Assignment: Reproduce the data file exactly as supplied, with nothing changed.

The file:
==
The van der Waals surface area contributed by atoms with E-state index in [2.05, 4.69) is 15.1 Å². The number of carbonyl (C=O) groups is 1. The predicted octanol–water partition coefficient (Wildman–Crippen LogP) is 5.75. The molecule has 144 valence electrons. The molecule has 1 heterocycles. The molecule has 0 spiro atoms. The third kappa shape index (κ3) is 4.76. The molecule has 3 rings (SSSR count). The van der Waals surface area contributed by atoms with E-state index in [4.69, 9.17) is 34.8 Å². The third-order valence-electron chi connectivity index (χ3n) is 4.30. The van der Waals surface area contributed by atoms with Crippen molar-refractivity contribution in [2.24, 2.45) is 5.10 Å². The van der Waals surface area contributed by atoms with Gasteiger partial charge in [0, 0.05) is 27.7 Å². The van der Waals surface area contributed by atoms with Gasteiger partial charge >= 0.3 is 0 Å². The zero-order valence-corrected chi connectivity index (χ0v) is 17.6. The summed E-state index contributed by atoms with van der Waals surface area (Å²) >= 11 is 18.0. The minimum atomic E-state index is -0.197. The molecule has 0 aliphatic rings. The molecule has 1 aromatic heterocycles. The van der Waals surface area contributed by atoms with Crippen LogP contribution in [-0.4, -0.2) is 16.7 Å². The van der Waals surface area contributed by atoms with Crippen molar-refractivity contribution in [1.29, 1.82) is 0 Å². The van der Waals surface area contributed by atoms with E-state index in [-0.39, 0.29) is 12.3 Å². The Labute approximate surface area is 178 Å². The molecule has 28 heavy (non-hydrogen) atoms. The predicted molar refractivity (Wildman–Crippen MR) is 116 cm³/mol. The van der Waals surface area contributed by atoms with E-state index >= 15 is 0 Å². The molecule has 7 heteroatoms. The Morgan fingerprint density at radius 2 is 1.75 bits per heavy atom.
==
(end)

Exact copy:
The van der Waals surface area contributed by atoms with E-state index in [2.05, 4.69) is 15.1 Å². The number of carbonyl (C=O) groups is 1. The predicted octanol–water partition coefficient (Wildman–Crippen LogP) is 5.75. The molecule has 144 valence electrons. The molecule has 1 heterocycles. The molecule has 0 spiro atoms. The third kappa shape index (κ3) is 4.76. The molecule has 3 rings (SSSR count). The van der Waals surface area contributed by atoms with E-state index in [4.69, 9.17) is 34.8 Å². The third-order valence-electron chi connectivity index (χ3n) is 4.30. The van der Waals surface area contributed by atoms with Crippen molar-refractivity contribution in [2.24, 2.45) is 5.10 Å². The van der Waals surface area contributed by atoms with Gasteiger partial charge in [0, 0.05) is 27.7 Å². The van der Waals surface area contributed by atoms with Gasteiger partial charge >= 0.3 is 0 Å². The zero-order valence-corrected chi connectivity index (χ0v) is 17.6. The summed E-state index contributed by atoms with van der Waals surface area (Å²) >= 11 is 18.0. The minimum atomic E-state index is -0.197. The molecule has 0 aliphatic rings. The molecule has 1 aromatic heterocycles. The van der Waals surface area contributed by atoms with Crippen LogP contribution in [-0.4, -0.2) is 16.7 Å². The van der Waals surface area contributed by atoms with Crippen molar-refractivity contribution in [1.29, 1.82) is 0 Å². The van der Waals surface area contributed by atoms with E-state index in [-0.39, 0.29) is 12.3 Å². The Labute approximate surface area is 178 Å². The molecule has 28 heavy (non-hydrogen) atoms. The predicted molar refractivity (Wildman–Crippen MR) is 116 cm³/mol. The van der Waals surface area contributed by atoms with E-state index >= 15 is 0 Å². The molecule has 7 heteroatoms. The Morgan fingerprint density at radius 2 is 1.75 bits per heavy atom.